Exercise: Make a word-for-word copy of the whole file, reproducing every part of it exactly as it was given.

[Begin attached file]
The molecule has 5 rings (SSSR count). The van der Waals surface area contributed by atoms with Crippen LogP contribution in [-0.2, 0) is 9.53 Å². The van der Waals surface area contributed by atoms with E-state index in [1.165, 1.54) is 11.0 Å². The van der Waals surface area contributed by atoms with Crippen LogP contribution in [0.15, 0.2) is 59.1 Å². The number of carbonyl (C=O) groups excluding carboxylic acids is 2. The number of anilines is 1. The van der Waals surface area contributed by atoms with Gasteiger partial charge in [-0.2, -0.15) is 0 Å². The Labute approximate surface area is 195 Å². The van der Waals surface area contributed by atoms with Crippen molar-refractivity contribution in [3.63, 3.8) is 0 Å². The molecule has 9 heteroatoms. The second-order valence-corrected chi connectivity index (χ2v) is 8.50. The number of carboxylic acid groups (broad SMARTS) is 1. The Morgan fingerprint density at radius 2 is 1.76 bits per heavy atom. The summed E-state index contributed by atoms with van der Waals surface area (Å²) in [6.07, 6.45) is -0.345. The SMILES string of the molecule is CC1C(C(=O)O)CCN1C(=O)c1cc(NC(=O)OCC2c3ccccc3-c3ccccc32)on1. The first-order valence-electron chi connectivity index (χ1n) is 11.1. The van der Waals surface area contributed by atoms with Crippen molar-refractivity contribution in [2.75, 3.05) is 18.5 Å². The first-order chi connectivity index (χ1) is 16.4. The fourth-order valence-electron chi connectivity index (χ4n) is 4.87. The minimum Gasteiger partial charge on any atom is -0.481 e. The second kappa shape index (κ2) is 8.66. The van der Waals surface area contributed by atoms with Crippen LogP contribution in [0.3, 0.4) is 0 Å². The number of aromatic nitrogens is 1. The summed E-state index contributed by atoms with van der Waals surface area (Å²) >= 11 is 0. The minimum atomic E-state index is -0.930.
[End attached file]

The molecule has 5 rings (SSSR count). The van der Waals surface area contributed by atoms with Crippen LogP contribution in [-0.2, 0) is 9.53 Å². The van der Waals surface area contributed by atoms with E-state index in [1.165, 1.54) is 11.0 Å². The van der Waals surface area contributed by atoms with Crippen LogP contribution in [0.15, 0.2) is 59.1 Å². The number of carbonyl (C=O) groups excluding carboxylic acids is 2. The number of anilines is 1. The van der Waals surface area contributed by atoms with Gasteiger partial charge in [-0.2, -0.15) is 0 Å². The Labute approximate surface area is 195 Å². The van der Waals surface area contributed by atoms with Crippen molar-refractivity contribution in [3.63, 3.8) is 0 Å². The molecule has 9 heteroatoms. The second-order valence-corrected chi connectivity index (χ2v) is 8.50. The number of carboxylic acid groups (broad SMARTS) is 1. The Morgan fingerprint density at radius 2 is 1.76 bits per heavy atom. The summed E-state index contributed by atoms with van der Waals surface area (Å²) in [6.07, 6.45) is -0.345. The SMILES string of the molecule is CC1C(C(=O)O)CCN1C(=O)c1cc(NC(=O)OCC2c3ccccc3-c3ccccc32)on1. The first-order valence-electron chi connectivity index (χ1n) is 11.1. The van der Waals surface area contributed by atoms with Crippen molar-refractivity contribution in [2.75, 3.05) is 18.5 Å². The first-order chi connectivity index (χ1) is 16.4. The fourth-order valence-electron chi connectivity index (χ4n) is 4.87. The minimum Gasteiger partial charge on any atom is -0.481 e. The second kappa shape index (κ2) is 8.66. The van der Waals surface area contributed by atoms with Crippen LogP contribution in [0.3, 0.4) is 0 Å². The number of aromatic nitrogens is 1. The summed E-state index contributed by atoms with van der Waals surface area (Å²) >= 11 is 0. The minimum atomic E-state index is -0.930.